The prime minister spoke for just under an hour at the Brighton conference, ending with an attempt to boost the morale of party members shaken by polls suggesting they are heading for a massive defeat by telling them New Labour was "not done yet".
He urged activists to "dream big dreams and watch our country soar" and "reach inside ourselves for the strength of our convictions" and to "fight" for victory - earning a standing ovation in the hall.
In a repeat of last year, Mr Brown was introduced by wife Sarah, who described him as "my husband, my hero" adding: "I know he loves his country and I know he will always, always put you first."
Mr Brown began by telling Labour members they were "the fighters and believers who change the world - we have changed the world before and we are going to do it again".
Delegates give their view of Gordon Brown's speech
He told delegates he had acted "decisively and immediately" when Britain was "looking over a precipice" as banks teetered on the brink of failure last year, while Conservatives had taken decisions on the economy which were "consistently wrong".
He highlighted what he said were the key differences between the Tories and Labour, claiming David Cameron's party had no "heart".
There were no hints as to where likely public spending cuts might come if Labour wins the election but Mr Brown pledged to protect schools, police and the health service.
"Getting the deficit down while maintaining and improving frontline services - that is the Labour approach," he said.
Mr Brown announced a string of new policies, including:
Ten hours of free childcare a week for 250,000 two-year-olds from families "on modest or middle incomes" - paid for by scrapping tax relief for better-off families
A plan to house 16 and 17-year-old single parents in state-run shared houses rather than council flats
A £1bn "innovation fund" to boost industry
A new National Care Service to "provide security for pensioners for generations to come"
A commitment, enshrined in law, to allocate 0.7% of GDP to international aid
The PM also announced that minimum wage, child tax credits and child benefit would continue to go up every year.
And he confirmed that ID cards would not be made compulsory in the next Parliament.
On electoral reform, he said if Labour won the next election it would hold a referendum on scrapping the first-past the-post system for Westminster elections in favour of the alternative vote system.
He also announced plans to allow voters to effectively sack MPs guilty of gross financial misconduct who have not already been expelled from the Commons. If more than 25% of voters in their constituency demand a recall there will be a by-election.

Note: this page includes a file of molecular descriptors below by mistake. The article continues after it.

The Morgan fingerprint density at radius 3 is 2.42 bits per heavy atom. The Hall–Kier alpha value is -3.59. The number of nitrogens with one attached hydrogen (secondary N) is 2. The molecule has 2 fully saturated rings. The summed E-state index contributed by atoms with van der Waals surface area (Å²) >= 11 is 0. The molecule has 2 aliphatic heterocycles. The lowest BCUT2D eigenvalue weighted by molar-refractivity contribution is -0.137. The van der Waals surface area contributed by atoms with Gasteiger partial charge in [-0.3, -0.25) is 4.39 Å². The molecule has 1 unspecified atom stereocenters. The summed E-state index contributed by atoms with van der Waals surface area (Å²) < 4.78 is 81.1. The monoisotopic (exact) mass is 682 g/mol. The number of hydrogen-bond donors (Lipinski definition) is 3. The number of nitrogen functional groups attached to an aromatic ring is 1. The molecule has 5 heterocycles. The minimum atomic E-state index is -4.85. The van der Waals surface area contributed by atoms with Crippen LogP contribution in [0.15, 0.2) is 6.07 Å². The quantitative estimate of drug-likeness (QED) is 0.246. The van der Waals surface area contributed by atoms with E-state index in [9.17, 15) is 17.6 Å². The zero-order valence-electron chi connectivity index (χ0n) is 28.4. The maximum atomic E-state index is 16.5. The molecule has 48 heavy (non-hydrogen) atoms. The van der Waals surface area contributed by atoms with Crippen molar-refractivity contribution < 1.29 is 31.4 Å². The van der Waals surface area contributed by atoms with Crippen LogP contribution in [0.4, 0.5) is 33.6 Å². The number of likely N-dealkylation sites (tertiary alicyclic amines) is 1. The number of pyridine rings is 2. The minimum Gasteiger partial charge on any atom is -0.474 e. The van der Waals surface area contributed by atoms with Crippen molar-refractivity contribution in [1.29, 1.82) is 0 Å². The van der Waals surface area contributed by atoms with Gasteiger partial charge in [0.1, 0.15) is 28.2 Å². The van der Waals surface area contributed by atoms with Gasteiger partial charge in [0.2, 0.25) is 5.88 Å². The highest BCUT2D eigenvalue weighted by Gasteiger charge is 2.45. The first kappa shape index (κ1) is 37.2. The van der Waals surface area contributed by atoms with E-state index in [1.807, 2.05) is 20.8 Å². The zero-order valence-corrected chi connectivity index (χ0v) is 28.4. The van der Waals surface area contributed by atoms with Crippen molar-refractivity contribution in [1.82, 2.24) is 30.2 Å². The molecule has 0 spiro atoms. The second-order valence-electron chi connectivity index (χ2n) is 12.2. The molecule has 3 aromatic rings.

By James Landale, deputy political editor, BBC News
So a quick upsum: Mr Brown's electoral strategy is to force voters and the media to start looking at Tory policies, to place a small doubt in the electorates' mind that voting Conservative to express anger at Labour will not be without consequence.
Technically it was a good speech: Mrs Brown's opening warmed up the audience, the initial list of Labour's achievements was a good oratorical device which got them to their feet, the end section asking people to question Tory priorities was effective.
The question that remains is this: did this speech change the political weather or was it more of a grand team talk, rallying Labour but failing to move the electorate?
He also unveiled measures aimed at cracking down on anti-social behaviour, announcing moves to combat 50,000 of "the most chaotic families" with an increase in the use of Family Intervention Projects.
These are binding contracts which require parents of children guilty of anti-social behaviour to accept one-to-one support or else lose their benefits.
He also pledged to force the courts to issue more Drinking Banning Orders - so-called drink Asbos - against anyone convicted of a crime who was under the influence of alcohol at the time.
He told delegates: "We will not stand by and see the lives of the lawful majority disrupted by the behaviour of the lawless minority."
And he promised action now, saying: "Between now and Christmas, neighbourhood policing will focus in a more direct and intensive way on anti-social behaviour," adding that "action squads will crack down on problem estates".
Nick Robinson, BBC News political editor, said that the Sun's decision to back the Conservatives instead of Labour would "ruin Gordon Brown's evening".
The nature of the political campaigning between the main parties in the coming months would get "extraordinarily personal" and "rather brutal", our correspondent added.
Reacting to the prime minister's policy plans, Conservative Party Chairman Eric Pickles said: "This was a speech with no vision and no argument - just a long shopping list with no price tag.
"Gordon Brown continues to treat people like fools. He didn't acknowledge the mistakes he has made or that his government has run out of money."
The Lib Dems, meanwhile, said the performance showed the Labour Party was "tired and bereft of new thinking".
"His new announcements were a hotchpotch of the ineffective and the ill-thought through, rehashed press releases, copied ideas and humiliating U-turns," spokesman Danny Alexander said.
Plaid Cymru said Mr Brown's "halfway house" reforms fell short of real change. SNP Westminster leader Angus Robertson MP branded the speech a "desperate last throw of the dice to catch up with the success of the SNP government".
Mr Brown's speech came on the day an Ipsos Mori survey suggests the Conservatives are on 36%, Labour on 24% and the Liberal Democrats on 25% - the first time since 1982 that this polling firm has recorded Labour in third place.
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